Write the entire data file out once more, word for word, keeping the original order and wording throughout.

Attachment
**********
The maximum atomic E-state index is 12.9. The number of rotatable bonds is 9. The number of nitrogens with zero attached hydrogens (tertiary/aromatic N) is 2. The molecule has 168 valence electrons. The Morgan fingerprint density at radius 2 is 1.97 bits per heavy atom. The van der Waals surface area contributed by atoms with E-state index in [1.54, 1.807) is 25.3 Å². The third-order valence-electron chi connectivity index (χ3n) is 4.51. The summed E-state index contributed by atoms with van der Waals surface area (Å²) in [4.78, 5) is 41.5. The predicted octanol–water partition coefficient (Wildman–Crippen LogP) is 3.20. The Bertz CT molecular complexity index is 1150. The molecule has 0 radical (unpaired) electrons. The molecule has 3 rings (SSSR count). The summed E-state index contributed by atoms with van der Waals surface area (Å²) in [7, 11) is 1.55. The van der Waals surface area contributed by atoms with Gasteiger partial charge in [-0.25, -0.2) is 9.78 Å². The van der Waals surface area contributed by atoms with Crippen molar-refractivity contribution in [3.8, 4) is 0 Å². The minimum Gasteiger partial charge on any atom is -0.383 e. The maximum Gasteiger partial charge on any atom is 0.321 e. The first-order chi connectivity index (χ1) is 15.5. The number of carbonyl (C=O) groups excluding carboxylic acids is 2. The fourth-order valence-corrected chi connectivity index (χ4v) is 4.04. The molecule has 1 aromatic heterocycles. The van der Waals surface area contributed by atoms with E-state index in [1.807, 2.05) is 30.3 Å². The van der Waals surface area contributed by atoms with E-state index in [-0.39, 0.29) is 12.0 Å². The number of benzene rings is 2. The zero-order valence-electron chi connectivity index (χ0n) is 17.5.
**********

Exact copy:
The maximum atomic E-state index is 12.9. The number of rotatable bonds is 9. The number of nitrogens with zero attached hydrogens (tertiary/aromatic N) is 2. The molecule has 168 valence electrons. The Morgan fingerprint density at radius 2 is 1.97 bits per heavy atom. The van der Waals surface area contributed by atoms with E-state index in [1.54, 1.807) is 25.3 Å². The third-order valence-electron chi connectivity index (χ3n) is 4.51. The summed E-state index contributed by atoms with van der Waals surface area (Å²) in [4.78, 5) is 41.5. The predicted octanol–water partition coefficient (Wildman–Crippen LogP) is 3.20. The Bertz CT molecular complexity index is 1150. The molecule has 0 radical (unpaired) electrons. The molecule has 3 rings (SSSR count). The summed E-state index contributed by atoms with van der Waals surface area (Å²) in [7, 11) is 1.55. The van der Waals surface area contributed by atoms with Gasteiger partial charge in [-0.25, -0.2) is 9.78 Å². The van der Waals surface area contributed by atoms with Crippen molar-refractivity contribution in [3.8, 4) is 0 Å². The minimum Gasteiger partial charge on any atom is -0.383 e. The maximum Gasteiger partial charge on any atom is 0.321 e. The first-order chi connectivity index (χ1) is 15.5. The number of carbonyl (C=O) groups excluding carboxylic acids is 2. The fourth-order valence-corrected chi connectivity index (χ4v) is 4.04. The molecule has 1 aromatic heterocycles. The van der Waals surface area contributed by atoms with E-state index in [1.807, 2.05) is 30.3 Å². The van der Waals surface area contributed by atoms with E-state index in [-0.39, 0.29) is 12.0 Å². The number of benzene rings is 2. The zero-order valence-electron chi connectivity index (χ0n) is 17.5.